"One day, I can be the long guy. The next day, I can come back and face the lefty and have a day off, and be in the ninth inning and finish the game," Santiago said. "Addison [Reed] has his role and Matt [Thornton] has his role. Everybody has their role, but anybody can throw any time in any game."
"Even Hector being our long guy can go out there and be a setup man or even closer," Thornton said. "We have a lot of versatility out there, and a lot of opportunities for guys that can go out in any situation and pick the team up. We all go down there and are ready to go from the get-go."
Prior to Nate Jones giving up two runs in his second inning of work Friday night, the bullpen had thrown five hitless innings from the fifth to the ninth against the Mariners. First batters are hitless in nine at-bats against White Sox relievers and all 10 inherited runners had been stranded until the eighth inning of Saturday's 4-3 win.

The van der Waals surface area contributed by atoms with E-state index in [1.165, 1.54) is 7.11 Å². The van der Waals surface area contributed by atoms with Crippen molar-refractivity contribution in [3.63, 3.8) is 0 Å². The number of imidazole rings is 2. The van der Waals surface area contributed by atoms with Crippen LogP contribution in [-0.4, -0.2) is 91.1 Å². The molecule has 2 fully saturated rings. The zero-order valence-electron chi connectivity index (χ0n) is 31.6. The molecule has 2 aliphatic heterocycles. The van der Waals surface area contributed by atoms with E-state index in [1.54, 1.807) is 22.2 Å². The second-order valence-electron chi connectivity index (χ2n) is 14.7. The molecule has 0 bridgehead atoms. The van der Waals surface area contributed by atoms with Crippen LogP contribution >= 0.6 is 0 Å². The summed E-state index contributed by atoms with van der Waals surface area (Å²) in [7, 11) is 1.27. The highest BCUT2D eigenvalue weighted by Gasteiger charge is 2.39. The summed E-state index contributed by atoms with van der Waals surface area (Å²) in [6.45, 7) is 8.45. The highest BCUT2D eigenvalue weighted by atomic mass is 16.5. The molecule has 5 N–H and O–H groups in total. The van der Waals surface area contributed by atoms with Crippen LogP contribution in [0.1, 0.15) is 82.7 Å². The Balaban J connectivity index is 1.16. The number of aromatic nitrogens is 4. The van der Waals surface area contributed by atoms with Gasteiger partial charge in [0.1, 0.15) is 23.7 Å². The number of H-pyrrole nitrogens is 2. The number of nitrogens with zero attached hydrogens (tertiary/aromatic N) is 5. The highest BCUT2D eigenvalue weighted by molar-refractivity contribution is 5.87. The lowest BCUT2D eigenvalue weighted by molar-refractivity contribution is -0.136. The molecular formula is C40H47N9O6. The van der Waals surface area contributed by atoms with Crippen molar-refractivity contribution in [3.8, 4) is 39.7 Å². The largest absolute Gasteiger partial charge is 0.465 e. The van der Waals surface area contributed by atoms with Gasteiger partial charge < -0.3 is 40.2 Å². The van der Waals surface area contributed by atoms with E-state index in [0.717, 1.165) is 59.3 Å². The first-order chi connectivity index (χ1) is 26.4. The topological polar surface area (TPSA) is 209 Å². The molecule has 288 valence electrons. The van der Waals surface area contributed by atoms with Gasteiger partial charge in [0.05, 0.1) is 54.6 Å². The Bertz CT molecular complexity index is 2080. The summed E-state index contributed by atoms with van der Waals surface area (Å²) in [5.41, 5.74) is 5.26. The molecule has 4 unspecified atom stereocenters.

Having this deep bullpen shortens the game for a starter, meaning the relievers can pick up someone such as Quintana, who struggled on Friday, or a pitcher such as Jake Peavy, who can go all out in his last inning knowing he has quality help behind him. Reed clearly has the closer's role and some mix of Thornton, Jones and Jesse Crain work as setup men.
Lindstrom, Santiago and Donnie Veal also can pitch anywhere from the fifth to the ninth, depending on the situation.
"This is definitely a really good group of guys," Thornton said.
Keppinger to remain starter despite slow start
CHICAGO -- There is no dilemma for White Sox manager Robin Ventura in regard to filling third base in his starting lineup.
Yes, Jeff Keppinger has one single in 21 at-bats to start this season and is mired in a 0-for-19 funk. And yes, Conor Gillaspie made an immediate impact with two hits, two runs scored and strong defensive play during Saturday's 4-3 victory over the Mariners.